I find pub chains that do this aggravating because it’s a step back to the bad old days when all beer was standardized and we simply don’t need that. And I think a brewers creativity is crucial to the love that goes into making a superb product. She told me she can’t make any recipes of her own. Even Gordon Biersch/Big River allows their brewers a tap or two.

I can understand why they do it this way, especially after the Shoreline experience.

The beer was good, though unremarkable: as expected. Rock/shale walls, large tanks for fermenting and dispensing. A beautiful place. I just wish more brewery, less pretend brewpub.

We didn’t eat anything, only because we had just eaten.

On the way up, in Kokomo, Indiana, we saw a brewpub called Half Moon on the west side of Route 31. We couldn’t stop, but previous plans were canceled and we were able to slid back through Kokomo. Yes, it was snowing, so luckily that “slide” wasn’t a literal one.

So on our way back home…

Jackpot!

In a Chilis sized building: the busiest place in town that we saw: Half Moon. Parking was a pain, only due to that popularity. Large waiting room: plenty waiting. We, of course, went straight through to the bar.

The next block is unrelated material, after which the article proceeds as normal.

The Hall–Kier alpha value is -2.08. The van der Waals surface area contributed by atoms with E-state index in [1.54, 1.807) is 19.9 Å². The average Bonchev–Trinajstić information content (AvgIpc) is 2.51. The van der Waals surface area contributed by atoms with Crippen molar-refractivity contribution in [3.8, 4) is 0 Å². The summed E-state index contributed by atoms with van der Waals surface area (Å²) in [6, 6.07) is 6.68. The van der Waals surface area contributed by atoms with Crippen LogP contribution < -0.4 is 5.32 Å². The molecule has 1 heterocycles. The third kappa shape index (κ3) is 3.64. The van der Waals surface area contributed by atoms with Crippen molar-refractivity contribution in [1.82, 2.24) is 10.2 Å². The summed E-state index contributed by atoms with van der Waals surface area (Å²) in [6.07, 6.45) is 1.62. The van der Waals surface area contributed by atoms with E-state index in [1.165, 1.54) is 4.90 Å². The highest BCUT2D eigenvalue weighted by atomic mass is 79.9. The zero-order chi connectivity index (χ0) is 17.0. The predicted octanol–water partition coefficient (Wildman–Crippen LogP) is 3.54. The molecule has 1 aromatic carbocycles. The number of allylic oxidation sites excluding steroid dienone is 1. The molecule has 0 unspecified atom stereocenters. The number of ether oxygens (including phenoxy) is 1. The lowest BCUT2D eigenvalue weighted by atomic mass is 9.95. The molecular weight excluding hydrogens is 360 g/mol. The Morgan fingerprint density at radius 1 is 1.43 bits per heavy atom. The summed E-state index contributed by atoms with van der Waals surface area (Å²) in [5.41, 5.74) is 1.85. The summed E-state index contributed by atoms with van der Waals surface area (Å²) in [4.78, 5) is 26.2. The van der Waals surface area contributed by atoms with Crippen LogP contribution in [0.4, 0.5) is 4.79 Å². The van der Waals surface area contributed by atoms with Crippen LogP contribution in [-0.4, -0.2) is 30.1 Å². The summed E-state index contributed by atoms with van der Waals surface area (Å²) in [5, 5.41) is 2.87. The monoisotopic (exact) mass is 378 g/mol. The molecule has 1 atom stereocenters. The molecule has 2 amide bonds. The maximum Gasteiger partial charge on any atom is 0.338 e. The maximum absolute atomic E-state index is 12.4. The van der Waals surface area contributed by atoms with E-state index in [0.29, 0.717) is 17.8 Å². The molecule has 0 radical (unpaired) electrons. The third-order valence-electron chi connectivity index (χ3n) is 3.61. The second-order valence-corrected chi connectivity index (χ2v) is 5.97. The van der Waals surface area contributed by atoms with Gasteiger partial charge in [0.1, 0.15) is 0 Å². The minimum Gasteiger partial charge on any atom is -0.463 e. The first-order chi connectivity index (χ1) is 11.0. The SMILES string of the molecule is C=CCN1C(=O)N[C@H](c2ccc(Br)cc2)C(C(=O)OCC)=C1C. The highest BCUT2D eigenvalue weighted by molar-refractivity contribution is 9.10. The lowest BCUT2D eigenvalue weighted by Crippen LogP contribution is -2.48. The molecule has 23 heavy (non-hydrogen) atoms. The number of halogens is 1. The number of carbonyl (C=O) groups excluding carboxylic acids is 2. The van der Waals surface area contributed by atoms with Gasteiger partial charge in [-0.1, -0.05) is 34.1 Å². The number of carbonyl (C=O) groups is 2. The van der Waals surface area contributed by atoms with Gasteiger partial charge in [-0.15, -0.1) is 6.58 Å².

Being a bar bound beer lover has its privileges.

We didn’t have time to eat: much. We had their hand cut potato chips and ranch dressing for about $6. Excellent. The beer was better: the Steel Curtain Stout Millie had was deeply roasted, did seem to have the required roasted barley, and just a smidge of Guinness like sour. Also a bit coffee-ish. My Elwood’s IPA was very Cascade/Chinook-ish but had plenty of body support: damn near perfect. They had something oddly described on the board as 8.5 abv yet light: odd because the bartender insisted it was a light beer, even after I pointed out the abv. Our guess: Kokomo Monster is Tripel-like with white Belgian candi sugar, but no Belgian yeast… or at least not that we could sense.

We left very impressed. All this from a mere 3.5 barrel system? Wow.

Pictures here provided by the pub’s sites. My camera simply wouldn’t take them. Digital tech is so spastic.

Who cares if it’s about 80 miles away? If I go to South Bend again I know where I’ll stay, and where I’ll stop, and what you’ll be reading about: Half Moon.

The other two in comparison, at least on this day, seemed half assed.

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Brew Biz: Werts and All, is a column dedicated to review, discuss and comment on all things beer including, but not limited to: marketing, homebrewing and homebrew/beer related events, how society perceives all things beer. Also: reviews of beer related businesses, opinions about trends in the beer business, and all the various homebrew, judging and organizations related to beer. Essentially, all things “beer.”

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Ken Carman and Cartenual Productions